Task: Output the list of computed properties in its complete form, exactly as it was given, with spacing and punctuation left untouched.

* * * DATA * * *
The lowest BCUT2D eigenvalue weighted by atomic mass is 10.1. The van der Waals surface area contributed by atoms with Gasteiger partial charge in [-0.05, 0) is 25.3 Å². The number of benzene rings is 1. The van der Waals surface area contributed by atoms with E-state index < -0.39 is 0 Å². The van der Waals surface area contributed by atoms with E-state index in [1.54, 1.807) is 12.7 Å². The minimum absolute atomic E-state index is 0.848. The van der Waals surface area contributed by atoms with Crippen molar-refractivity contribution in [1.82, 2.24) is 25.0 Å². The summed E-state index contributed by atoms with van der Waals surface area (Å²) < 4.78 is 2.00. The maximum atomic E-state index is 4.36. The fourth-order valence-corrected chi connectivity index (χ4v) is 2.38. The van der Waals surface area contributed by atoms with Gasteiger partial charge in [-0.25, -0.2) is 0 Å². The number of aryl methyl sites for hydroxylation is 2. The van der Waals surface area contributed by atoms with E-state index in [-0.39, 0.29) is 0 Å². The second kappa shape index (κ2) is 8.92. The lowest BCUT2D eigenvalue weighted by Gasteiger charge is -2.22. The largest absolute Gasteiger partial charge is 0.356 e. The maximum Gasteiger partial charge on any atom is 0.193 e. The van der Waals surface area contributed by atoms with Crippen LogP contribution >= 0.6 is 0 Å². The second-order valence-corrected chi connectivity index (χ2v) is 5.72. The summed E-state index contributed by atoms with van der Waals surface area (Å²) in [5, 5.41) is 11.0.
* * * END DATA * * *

The lowest BCUT2D eigenvalue weighted by atomic mass is 10.1. The van der Waals surface area contributed by atoms with Gasteiger partial charge in [-0.05, 0) is 25.3 Å². The number of benzene rings is 1. The van der Waals surface area contributed by atoms with E-state index < -0.39 is 0 Å². The van der Waals surface area contributed by atoms with E-state index in [1.54, 1.807) is 12.7 Å². The minimum absolute atomic E-state index is 0.848. The van der Waals surface area contributed by atoms with Crippen molar-refractivity contribution in [1.82, 2.24) is 25.0 Å². The summed E-state index contributed by atoms with van der Waals surface area (Å²) < 4.78 is 2.00. The maximum atomic E-state index is 4.36. The fourth-order valence-corrected chi connectivity index (χ4v) is 2.38. The van der Waals surface area contributed by atoms with Gasteiger partial charge in [-0.25, -0.2) is 0 Å². The number of aryl methyl sites for hydroxylation is 2. The van der Waals surface area contributed by atoms with E-state index in [-0.39, 0.29) is 0 Å². The second kappa shape index (κ2) is 8.92. The lowest BCUT2D eigenvalue weighted by Gasteiger charge is -2.22. The largest absolute Gasteiger partial charge is 0.356 e. The maximum Gasteiger partial charge on any atom is 0.193 e. The van der Waals surface area contributed by atoms with Crippen LogP contribution >= 0.6 is 0 Å². The second-order valence-corrected chi connectivity index (χ2v) is 5.72. The summed E-state index contributed by atoms with van der Waals surface area (Å²) in [5, 5.41) is 11.0.